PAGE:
Why does the Winter Solstice sometimes occur weeks before the "official" date of 12/21st?

started by KittyKat, April 8, 2017
5 replies to this discussion
  • Member

    I noticed in a past few winters, the “shortest” day would occur much earlier in December, so the days would start getting “longer” even before winter officially begins..

    It really throws me off.  🙁

    I’m ready for the dark days till past Christmas, but sometimes they don’t last as long as usual.  And then I notice the sunset time will stay the same for days, while the sunrise time adds a minute each morning.

    This may not be a “weather” question “per se”, but the sunrise/sunset times ARE shown on TWC….Plus sunrise/sunset times DO impact the weather.

     

  • Expert Member

    It has to do with the fact that a year isn’t exactly 365 days and the tilt, wobbles and path of the Earth.  It is never weeks in difference, just a few days…20, 21, 22, 23.  -Stephanie Abrams

    • Member

      Okay, I didn’t know a year isn’t exactly 365 days a year, in spite of the various tilts, paths, etc. of the earth, LOL!  Shows what I know…..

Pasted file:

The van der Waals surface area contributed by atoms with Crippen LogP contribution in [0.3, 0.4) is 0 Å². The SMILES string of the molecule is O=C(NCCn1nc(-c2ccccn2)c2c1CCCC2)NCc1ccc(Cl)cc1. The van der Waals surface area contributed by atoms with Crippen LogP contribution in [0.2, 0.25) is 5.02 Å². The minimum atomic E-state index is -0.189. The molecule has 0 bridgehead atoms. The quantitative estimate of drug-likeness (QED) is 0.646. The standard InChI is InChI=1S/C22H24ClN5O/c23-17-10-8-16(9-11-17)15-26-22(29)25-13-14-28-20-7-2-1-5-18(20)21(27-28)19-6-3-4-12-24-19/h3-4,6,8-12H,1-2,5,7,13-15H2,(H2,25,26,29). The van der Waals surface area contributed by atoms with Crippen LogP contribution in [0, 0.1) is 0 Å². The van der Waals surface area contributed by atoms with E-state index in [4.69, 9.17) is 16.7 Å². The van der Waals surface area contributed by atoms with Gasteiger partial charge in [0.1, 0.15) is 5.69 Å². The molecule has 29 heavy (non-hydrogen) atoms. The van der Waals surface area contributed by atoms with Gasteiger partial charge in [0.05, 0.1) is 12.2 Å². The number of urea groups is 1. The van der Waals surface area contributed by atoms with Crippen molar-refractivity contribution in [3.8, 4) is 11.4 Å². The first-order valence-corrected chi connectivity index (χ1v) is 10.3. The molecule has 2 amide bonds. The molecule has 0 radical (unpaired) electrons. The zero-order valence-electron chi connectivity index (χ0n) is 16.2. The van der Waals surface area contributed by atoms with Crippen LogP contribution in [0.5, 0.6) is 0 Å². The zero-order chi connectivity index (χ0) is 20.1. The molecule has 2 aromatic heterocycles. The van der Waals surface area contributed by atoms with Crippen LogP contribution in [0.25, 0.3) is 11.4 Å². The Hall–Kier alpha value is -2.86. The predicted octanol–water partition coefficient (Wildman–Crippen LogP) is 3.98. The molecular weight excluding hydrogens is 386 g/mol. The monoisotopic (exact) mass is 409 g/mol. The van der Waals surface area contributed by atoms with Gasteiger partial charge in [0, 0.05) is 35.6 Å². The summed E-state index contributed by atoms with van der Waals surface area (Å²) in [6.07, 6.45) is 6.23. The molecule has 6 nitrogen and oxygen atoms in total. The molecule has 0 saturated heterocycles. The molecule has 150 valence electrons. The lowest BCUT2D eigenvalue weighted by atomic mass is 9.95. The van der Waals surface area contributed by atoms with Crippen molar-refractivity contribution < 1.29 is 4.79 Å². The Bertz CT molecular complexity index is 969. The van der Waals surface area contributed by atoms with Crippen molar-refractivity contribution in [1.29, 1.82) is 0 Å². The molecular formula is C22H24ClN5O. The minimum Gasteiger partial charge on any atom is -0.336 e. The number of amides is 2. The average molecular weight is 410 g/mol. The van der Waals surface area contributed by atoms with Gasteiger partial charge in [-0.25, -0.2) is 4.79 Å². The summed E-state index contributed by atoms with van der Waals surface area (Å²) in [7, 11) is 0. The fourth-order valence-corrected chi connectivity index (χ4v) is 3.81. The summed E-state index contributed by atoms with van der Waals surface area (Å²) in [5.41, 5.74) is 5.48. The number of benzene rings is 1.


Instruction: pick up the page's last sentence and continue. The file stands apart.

Thank you, as I figured it must have something to do with that.

      You’re one of my favorite meteorologists on TWC BTW.  🙂

       

    • Member

      @stephanieabrams, in addition, the axial precession changes very slowly (i.e., makes a complete circle every twenty-six thousand years).  #tooslow :-/  Moreover, we have to deal with a leap day (i.e., February 29) every four years.  #yearextension 😉

  • Member

    Thanks Stephanie! I was wondering the same thing on summer solstice since this year it was on June 20th instead of the 21st! BTW, my birthday is the 19th! This year it just happened to be one day before the official start of summer.

  • Member

    I’ve started a similar thread on the day of the summer solstice we don’t have the earliest sunrise and latest sunset whether it’s the northern or southern hemisphere. The same applies on the day of the winter solstice when we don’t have the latest sunrise and earliest sunset.

    The earth rotates in an elliptical path around the sun and it’s no exactly 365 days.

     

    The earth is closest to the sun on or around January    3 where we are 91.5 million miles from the sun. Around July 5 we are the furthest 94.5 million. This may be the very reason the earliest sunrise and latest sunset is not on the first day of summer, and the latest sunrise and earliest sunset is not on the first day of winter. 

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